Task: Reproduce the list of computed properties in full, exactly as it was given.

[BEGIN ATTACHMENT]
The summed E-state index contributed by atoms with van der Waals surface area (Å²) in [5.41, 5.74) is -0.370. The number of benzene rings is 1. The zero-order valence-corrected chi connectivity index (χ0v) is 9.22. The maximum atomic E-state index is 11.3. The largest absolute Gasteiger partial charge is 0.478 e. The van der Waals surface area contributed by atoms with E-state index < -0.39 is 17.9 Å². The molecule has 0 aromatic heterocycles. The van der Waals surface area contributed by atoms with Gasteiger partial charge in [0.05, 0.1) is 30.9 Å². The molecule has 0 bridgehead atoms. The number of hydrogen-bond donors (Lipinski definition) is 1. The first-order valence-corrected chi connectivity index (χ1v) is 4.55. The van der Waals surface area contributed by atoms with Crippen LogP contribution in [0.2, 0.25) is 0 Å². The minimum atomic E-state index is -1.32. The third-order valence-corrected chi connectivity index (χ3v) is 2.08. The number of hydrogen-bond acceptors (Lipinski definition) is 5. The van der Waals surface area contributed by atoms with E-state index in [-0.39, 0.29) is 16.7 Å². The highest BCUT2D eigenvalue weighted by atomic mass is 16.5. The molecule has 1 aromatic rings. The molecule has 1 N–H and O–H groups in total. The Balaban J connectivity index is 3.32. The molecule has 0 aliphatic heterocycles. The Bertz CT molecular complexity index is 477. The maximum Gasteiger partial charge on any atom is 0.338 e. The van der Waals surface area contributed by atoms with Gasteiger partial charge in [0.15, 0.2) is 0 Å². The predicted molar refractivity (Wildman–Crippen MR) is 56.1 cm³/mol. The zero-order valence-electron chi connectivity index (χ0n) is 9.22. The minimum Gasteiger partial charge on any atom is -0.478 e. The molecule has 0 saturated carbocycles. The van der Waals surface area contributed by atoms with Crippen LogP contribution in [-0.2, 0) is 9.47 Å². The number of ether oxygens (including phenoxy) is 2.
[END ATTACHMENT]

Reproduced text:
The summed E-state index contributed by atoms with van der Waals surface area (Å²) in [5.41, 5.74) is -0.370. The number of benzene rings is 1. The zero-order valence-corrected chi connectivity index (χ0v) is 9.22. The maximum atomic E-state index is 11.3. The largest absolute Gasteiger partial charge is 0.478 e. The van der Waals surface area contributed by atoms with E-state index < -0.39 is 17.9 Å². The molecule has 0 aromatic heterocycles. The van der Waals surface area contributed by atoms with Gasteiger partial charge in [0.05, 0.1) is 30.9 Å². The molecule has 0 bridgehead atoms. The number of hydrogen-bond donors (Lipinski definition) is 1. The first-order valence-corrected chi connectivity index (χ1v) is 4.55. The van der Waals surface area contributed by atoms with Crippen LogP contribution in [0.2, 0.25) is 0 Å². The minimum atomic E-state index is -1.32. The third-order valence-corrected chi connectivity index (χ3v) is 2.08. The number of hydrogen-bond acceptors (Lipinski definition) is 5. The van der Waals surface area contributed by atoms with E-state index in [-0.39, 0.29) is 16.7 Å². The highest BCUT2D eigenvalue weighted by atomic mass is 16.5. The molecule has 1 aromatic rings. The molecule has 1 N–H and O–H groups in total. The Balaban J connectivity index is 3.32. The molecule has 0 aliphatic heterocycles. The Bertz CT molecular complexity index is 477. The maximum Gasteiger partial charge on any atom is 0.338 e. The van der Waals surface area contributed by atoms with Gasteiger partial charge in [0.15, 0.2) is 0 Å². The predicted molar refractivity (Wildman–Crippen MR) is 56.1 cm³/mol. The zero-order valence-electron chi connectivity index (χ0n) is 9.22. The minimum Gasteiger partial charge on any atom is -0.478 e. The molecule has 0 saturated carbocycles. The van der Waals surface area contributed by atoms with Crippen LogP contribution in [-0.2, 0) is 9.47 Å². The number of ether oxygens (including phenoxy) is 2.